Comparing areas by multiplying is an exercise under the 3rd grade (U.S.) Math Mission. This exercise practices comparing areas and strengthens the connection of the geometric concept of area with the arithmetic operation of multiplication.

Types of Problems

There are two types of problems in this exercise:

  1. Compare the sizes: This has a visual display in the form of a chart or picture. Users need to figure out the areas of all objects involved, answer a question about which is smallest or largest, and tell the difference between the largest and the smallest.

    Compare the sizes

  2. Put in order of size: This problem has several rectangles drawn and the user is to put them in order from smallest area at the top to largest at the bottom.

    Put in order of size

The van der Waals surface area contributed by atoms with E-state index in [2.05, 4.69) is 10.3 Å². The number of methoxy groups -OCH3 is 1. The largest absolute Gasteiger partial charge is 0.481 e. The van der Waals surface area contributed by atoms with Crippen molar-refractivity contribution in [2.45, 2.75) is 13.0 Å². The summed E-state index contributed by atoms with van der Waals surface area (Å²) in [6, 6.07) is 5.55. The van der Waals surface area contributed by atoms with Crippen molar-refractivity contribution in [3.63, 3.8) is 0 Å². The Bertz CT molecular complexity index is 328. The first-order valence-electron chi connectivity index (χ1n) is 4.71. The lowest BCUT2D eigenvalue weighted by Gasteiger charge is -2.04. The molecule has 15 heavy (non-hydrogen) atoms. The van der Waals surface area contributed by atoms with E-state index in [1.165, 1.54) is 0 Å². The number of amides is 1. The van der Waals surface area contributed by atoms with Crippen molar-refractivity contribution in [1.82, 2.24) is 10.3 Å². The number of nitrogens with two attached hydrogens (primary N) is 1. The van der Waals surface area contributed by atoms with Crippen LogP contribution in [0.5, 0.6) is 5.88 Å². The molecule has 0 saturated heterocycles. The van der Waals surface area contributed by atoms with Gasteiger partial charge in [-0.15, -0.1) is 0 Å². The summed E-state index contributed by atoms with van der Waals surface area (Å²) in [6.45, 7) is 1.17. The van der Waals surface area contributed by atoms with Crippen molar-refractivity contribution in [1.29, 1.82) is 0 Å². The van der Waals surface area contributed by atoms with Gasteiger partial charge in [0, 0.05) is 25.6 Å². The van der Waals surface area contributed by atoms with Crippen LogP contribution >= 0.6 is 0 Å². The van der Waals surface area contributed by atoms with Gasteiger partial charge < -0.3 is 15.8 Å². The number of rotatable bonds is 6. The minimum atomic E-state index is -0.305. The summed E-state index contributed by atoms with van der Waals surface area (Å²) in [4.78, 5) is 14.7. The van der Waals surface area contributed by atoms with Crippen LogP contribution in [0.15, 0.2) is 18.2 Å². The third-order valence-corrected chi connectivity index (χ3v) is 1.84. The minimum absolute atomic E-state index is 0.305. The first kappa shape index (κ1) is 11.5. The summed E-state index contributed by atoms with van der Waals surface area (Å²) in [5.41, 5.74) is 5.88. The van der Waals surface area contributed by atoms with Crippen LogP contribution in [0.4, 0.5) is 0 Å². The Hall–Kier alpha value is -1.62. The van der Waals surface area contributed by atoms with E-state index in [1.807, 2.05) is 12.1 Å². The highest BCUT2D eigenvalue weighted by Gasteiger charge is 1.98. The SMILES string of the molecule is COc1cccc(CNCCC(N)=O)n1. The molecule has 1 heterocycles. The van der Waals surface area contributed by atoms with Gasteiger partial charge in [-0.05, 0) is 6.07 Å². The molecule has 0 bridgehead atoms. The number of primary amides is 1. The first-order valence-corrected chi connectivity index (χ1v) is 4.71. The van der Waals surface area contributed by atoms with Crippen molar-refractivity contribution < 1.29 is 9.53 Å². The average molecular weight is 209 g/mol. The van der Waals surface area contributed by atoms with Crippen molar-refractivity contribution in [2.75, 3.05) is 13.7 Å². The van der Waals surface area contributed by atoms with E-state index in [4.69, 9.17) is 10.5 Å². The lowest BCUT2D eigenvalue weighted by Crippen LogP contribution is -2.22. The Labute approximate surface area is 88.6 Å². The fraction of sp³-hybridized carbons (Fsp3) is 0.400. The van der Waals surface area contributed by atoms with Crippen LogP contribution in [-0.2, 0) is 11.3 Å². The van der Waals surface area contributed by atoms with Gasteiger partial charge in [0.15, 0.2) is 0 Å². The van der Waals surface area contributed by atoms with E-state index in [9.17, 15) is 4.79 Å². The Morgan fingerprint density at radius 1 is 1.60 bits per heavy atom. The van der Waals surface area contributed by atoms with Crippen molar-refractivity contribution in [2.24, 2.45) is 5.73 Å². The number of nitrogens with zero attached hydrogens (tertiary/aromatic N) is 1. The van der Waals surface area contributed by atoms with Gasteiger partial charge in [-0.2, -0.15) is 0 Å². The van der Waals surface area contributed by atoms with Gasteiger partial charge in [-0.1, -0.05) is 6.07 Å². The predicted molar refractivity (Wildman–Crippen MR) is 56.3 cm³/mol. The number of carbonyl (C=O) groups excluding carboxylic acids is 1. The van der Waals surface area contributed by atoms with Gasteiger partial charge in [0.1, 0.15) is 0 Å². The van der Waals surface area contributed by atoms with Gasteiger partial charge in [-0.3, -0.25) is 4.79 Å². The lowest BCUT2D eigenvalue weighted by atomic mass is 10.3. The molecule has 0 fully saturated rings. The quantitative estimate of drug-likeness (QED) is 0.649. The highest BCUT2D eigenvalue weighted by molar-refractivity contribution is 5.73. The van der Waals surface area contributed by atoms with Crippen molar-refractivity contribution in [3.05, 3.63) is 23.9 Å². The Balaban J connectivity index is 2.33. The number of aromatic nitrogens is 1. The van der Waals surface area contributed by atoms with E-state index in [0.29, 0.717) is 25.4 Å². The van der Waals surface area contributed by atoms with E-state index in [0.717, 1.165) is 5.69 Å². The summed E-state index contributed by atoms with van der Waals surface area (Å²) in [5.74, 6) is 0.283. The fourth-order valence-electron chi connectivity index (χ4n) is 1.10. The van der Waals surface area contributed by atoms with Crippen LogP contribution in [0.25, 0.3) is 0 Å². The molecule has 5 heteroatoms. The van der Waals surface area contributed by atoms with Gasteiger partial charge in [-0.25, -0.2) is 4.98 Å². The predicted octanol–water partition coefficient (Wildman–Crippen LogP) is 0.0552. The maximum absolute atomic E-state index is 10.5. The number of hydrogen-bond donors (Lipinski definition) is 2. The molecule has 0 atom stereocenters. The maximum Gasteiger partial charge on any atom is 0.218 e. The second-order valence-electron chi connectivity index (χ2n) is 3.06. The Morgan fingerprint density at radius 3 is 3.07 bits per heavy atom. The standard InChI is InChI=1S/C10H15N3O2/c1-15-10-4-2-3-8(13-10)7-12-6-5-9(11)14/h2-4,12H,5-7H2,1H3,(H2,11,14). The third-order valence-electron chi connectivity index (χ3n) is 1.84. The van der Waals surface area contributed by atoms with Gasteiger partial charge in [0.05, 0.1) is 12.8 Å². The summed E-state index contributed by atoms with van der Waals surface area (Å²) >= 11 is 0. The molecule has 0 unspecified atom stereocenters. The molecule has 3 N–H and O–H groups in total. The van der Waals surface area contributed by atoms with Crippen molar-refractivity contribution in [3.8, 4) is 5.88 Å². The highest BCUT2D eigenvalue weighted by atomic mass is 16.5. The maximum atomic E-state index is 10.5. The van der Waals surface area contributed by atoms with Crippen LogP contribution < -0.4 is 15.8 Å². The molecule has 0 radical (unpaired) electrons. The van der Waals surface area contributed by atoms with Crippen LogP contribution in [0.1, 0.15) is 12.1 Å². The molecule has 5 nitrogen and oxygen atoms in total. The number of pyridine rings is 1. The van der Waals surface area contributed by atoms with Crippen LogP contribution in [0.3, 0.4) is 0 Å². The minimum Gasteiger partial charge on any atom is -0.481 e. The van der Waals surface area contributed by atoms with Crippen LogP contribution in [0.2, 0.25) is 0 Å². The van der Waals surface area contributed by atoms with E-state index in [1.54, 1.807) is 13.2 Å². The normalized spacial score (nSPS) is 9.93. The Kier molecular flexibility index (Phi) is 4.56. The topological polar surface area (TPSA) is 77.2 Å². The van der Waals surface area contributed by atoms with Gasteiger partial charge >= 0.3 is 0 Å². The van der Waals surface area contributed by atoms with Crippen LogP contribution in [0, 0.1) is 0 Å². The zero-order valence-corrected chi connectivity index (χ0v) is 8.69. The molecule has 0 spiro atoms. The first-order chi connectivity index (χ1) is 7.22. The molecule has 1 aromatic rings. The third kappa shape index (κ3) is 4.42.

This exercise is easy to get accuracy badges because calculations are simple. As with most ordering problems, it is medium difficulty to attain speed badges because of dragging times.

  1. The second question on the first type of problem seems to always be the largest minus the smallest.
  2. All shapes involved in all questions are rectangles, so the area formula is always length times width.

Real-life Applications

  1. Area and perimeter are used in many jobs for architecture and interior design.
  2. The ancient Egyptians from over 4000 years ago were very good at shapes and geometry. Every time the Nile burst its banks and flooded the planes, they had to use geometry to measure their gardens and fields all over again.

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